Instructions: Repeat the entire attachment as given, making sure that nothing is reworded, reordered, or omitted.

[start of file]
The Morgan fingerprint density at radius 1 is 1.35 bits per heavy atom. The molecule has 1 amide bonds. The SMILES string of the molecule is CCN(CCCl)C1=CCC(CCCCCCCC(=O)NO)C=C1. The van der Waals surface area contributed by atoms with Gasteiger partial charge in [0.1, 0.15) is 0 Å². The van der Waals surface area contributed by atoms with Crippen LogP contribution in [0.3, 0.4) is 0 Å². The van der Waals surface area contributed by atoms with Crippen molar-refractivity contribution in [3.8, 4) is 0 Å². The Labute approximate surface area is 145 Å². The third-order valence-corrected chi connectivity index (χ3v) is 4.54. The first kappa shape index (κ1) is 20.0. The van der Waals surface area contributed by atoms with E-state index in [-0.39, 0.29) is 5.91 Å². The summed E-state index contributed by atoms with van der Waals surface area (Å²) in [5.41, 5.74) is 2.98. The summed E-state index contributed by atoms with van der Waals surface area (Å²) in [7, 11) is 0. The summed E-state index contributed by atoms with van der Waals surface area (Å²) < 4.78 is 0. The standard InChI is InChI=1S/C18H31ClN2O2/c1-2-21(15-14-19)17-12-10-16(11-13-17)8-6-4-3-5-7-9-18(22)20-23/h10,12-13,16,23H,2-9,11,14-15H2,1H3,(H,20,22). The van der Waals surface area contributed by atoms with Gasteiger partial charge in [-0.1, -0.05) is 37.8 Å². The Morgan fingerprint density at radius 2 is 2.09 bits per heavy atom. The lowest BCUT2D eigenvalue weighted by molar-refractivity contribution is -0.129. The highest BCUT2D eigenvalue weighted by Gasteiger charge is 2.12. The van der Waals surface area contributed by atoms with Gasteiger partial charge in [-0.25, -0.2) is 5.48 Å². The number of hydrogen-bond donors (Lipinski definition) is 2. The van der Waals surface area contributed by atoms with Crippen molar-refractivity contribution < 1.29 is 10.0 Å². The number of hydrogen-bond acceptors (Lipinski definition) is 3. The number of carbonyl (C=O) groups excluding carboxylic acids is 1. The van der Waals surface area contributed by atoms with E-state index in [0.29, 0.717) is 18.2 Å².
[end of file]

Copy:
The Morgan fingerprint density at radius 1 is 1.35 bits per heavy atom. The molecule has 1 amide bonds. The SMILES string of the molecule is CCN(CCCl)C1=CCC(CCCCCCCC(=O)NO)C=C1. The van der Waals surface area contributed by atoms with Gasteiger partial charge in [0.1, 0.15) is 0 Å². The van der Waals surface area contributed by atoms with Crippen LogP contribution in [0.3, 0.4) is 0 Å². The van der Waals surface area contributed by atoms with Crippen molar-refractivity contribution in [3.8, 4) is 0 Å². The Labute approximate surface area is 145 Å². The third-order valence-corrected chi connectivity index (χ3v) is 4.54. The first kappa shape index (κ1) is 20.0. The van der Waals surface area contributed by atoms with E-state index in [-0.39, 0.29) is 5.91 Å². The summed E-state index contributed by atoms with van der Waals surface area (Å²) in [5.41, 5.74) is 2.98. The summed E-state index contributed by atoms with van der Waals surface area (Å²) in [7, 11) is 0. The summed E-state index contributed by atoms with van der Waals surface area (Å²) < 4.78 is 0. The standard InChI is InChI=1S/C18H31ClN2O2/c1-2-21(15-14-19)17-12-10-16(11-13-17)8-6-4-3-5-7-9-18(22)20-23/h10,12-13,16,23H,2-9,11,14-15H2,1H3,(H,20,22). The van der Waals surface area contributed by atoms with Gasteiger partial charge in [-0.1, -0.05) is 37.8 Å². The Morgan fingerprint density at radius 2 is 2.09 bits per heavy atom. The lowest BCUT2D eigenvalue weighted by molar-refractivity contribution is -0.129. The highest BCUT2D eigenvalue weighted by Gasteiger charge is 2.12. The van der Waals surface area contributed by atoms with Gasteiger partial charge in [-0.25, -0.2) is 5.48 Å². The number of hydrogen-bond donors (Lipinski definition) is 2. The van der Waals surface area contributed by atoms with Crippen molar-refractivity contribution < 1.29 is 10.0 Å². The number of hydrogen-bond acceptors (Lipinski definition) is 3. The number of carbonyl (C=O) groups excluding carboxylic acids is 1. The van der Waals surface area contributed by atoms with E-state index in [0.29, 0.717) is 18.2 Å².